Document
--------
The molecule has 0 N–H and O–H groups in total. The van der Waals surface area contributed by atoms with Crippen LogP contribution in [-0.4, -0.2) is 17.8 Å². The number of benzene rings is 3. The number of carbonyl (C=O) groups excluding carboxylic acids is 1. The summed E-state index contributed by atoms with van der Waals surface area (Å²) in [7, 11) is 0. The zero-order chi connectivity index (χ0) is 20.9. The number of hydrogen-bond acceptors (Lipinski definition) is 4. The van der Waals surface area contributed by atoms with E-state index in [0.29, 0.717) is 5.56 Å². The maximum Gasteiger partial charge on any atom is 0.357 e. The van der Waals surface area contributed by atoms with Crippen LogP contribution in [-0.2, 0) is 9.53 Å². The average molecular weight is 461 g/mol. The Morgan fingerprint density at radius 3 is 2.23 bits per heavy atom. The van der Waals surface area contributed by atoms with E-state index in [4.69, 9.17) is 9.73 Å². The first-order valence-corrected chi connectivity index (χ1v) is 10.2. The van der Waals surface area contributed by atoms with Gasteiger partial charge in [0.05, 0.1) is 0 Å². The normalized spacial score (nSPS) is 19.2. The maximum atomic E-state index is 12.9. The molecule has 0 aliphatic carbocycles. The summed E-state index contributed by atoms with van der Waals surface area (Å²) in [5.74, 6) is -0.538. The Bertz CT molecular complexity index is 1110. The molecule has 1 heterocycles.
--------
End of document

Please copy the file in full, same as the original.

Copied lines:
The molecule has 0 N–H and O–H groups in total. The van der Waals surface area contributed by atoms with Crippen LogP contribution in [-0.4, -0.2) is 17.8 Å². The number of benzene rings is 3. The number of carbonyl (C=O) groups excluding carboxylic acids is 1. The summed E-state index contributed by atoms with van der Waals surface area (Å²) in [7, 11) is 0. The zero-order chi connectivity index (χ0) is 20.9. The number of hydrogen-bond acceptors (Lipinski definition) is 4. The van der Waals surface area contributed by atoms with E-state index in [0.29, 0.717) is 5.56 Å². The maximum Gasteiger partial charge on any atom is 0.357 e. The van der Waals surface area contributed by atoms with Crippen LogP contribution in [-0.2, 0) is 9.53 Å². The average molecular weight is 461 g/mol. The Morgan fingerprint density at radius 3 is 2.23 bits per heavy atom. The van der Waals surface area contributed by atoms with E-state index in [4.69, 9.17) is 9.73 Å². The first-order valence-corrected chi connectivity index (χ1v) is 10.2. The van der Waals surface area contributed by atoms with Gasteiger partial charge in [0.05, 0.1) is 0 Å². The normalized spacial score (nSPS) is 19.2. The maximum atomic E-state index is 12.9. The molecule has 0 aliphatic carbocycles. The summed E-state index contributed by atoms with van der Waals surface area (Å²) in [5.74, 6) is -0.538. The Bertz CT molecular complexity index is 1110. The molecule has 1 heterocycles.